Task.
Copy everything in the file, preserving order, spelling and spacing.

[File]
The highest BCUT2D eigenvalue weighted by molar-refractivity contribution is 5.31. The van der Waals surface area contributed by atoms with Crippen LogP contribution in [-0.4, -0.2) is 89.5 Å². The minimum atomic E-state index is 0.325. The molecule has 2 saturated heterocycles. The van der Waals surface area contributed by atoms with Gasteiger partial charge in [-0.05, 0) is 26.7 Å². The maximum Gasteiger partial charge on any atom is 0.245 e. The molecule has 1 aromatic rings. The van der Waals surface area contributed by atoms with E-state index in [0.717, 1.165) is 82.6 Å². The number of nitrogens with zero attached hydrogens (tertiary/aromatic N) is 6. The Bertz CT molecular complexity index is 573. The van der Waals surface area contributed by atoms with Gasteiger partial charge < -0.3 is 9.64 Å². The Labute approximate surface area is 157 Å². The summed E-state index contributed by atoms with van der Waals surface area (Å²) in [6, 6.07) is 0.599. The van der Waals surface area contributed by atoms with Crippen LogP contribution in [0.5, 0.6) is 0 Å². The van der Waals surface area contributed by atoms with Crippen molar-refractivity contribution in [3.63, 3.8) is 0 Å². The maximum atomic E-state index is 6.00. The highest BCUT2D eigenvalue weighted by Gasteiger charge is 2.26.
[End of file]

The highest BCUT2D eigenvalue weighted by molar-refractivity contribution is 5.31. The van der Waals surface area contributed by atoms with Crippen LogP contribution in [-0.4, -0.2) is 89.5 Å². The minimum atomic E-state index is 0.325. The molecule has 2 saturated heterocycles. The van der Waals surface area contributed by atoms with Gasteiger partial charge in [-0.05, 0) is 26.7 Å². The maximum Gasteiger partial charge on any atom is 0.245 e. The molecule has 1 aromatic rings. The van der Waals surface area contributed by atoms with E-state index in [0.717, 1.165) is 82.6 Å². The number of nitrogens with zero attached hydrogens (tertiary/aromatic N) is 6. The Bertz CT molecular complexity index is 573. The van der Waals surface area contributed by atoms with Gasteiger partial charge < -0.3 is 9.64 Å². The Labute approximate surface area is 157 Å². The summed E-state index contributed by atoms with van der Waals surface area (Å²) in [6, 6.07) is 0.599. The van der Waals surface area contributed by atoms with Crippen LogP contribution in [0.5, 0.6) is 0 Å². The van der Waals surface area contributed by atoms with Crippen molar-refractivity contribution in [3.63, 3.8) is 0 Å². The maximum atomic E-state index is 6.00. The highest BCUT2D eigenvalue weighted by Gasteiger charge is 2.26.